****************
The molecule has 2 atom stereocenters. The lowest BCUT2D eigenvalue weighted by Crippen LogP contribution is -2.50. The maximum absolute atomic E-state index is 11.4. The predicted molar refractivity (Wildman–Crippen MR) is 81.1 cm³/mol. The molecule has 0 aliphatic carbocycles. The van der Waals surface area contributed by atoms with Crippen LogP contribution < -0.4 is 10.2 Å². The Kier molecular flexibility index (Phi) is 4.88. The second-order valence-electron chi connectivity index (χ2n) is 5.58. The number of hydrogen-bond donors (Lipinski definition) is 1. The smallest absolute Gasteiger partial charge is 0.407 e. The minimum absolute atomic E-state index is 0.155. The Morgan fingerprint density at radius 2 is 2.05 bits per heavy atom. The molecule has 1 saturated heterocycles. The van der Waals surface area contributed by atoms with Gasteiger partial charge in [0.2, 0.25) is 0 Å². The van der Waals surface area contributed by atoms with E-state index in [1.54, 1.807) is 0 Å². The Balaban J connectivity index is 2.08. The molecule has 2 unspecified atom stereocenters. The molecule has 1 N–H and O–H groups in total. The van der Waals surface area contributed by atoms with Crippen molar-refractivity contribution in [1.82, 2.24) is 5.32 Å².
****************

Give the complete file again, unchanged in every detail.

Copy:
The molecule has 2 atom stereocenters. The lowest BCUT2D eigenvalue weighted by Crippen LogP contribution is -2.50. The maximum absolute atomic E-state index is 11.4. The predicted molar refractivity (Wildman–Crippen MR) is 81.1 cm³/mol. The molecule has 0 aliphatic carbocycles. The van der Waals surface area contributed by atoms with Crippen LogP contribution < -0.4 is 10.2 Å². The Kier molecular flexibility index (Phi) is 4.88. The second-order valence-electron chi connectivity index (χ2n) is 5.58. The number of hydrogen-bond donors (Lipinski definition) is 1. The smallest absolute Gasteiger partial charge is 0.407 e. The minimum absolute atomic E-state index is 0.155. The Morgan fingerprint density at radius 2 is 2.05 bits per heavy atom. The molecule has 1 saturated heterocycles. The van der Waals surface area contributed by atoms with Gasteiger partial charge in [0.2, 0.25) is 0 Å². The van der Waals surface area contributed by atoms with E-state index in [1.54, 1.807) is 0 Å². The Balaban J connectivity index is 2.08. The molecule has 2 unspecified atom stereocenters. The molecule has 1 N–H and O–H groups in total. The van der Waals surface area contributed by atoms with Crippen molar-refractivity contribution in [1.82, 2.24) is 5.32 Å².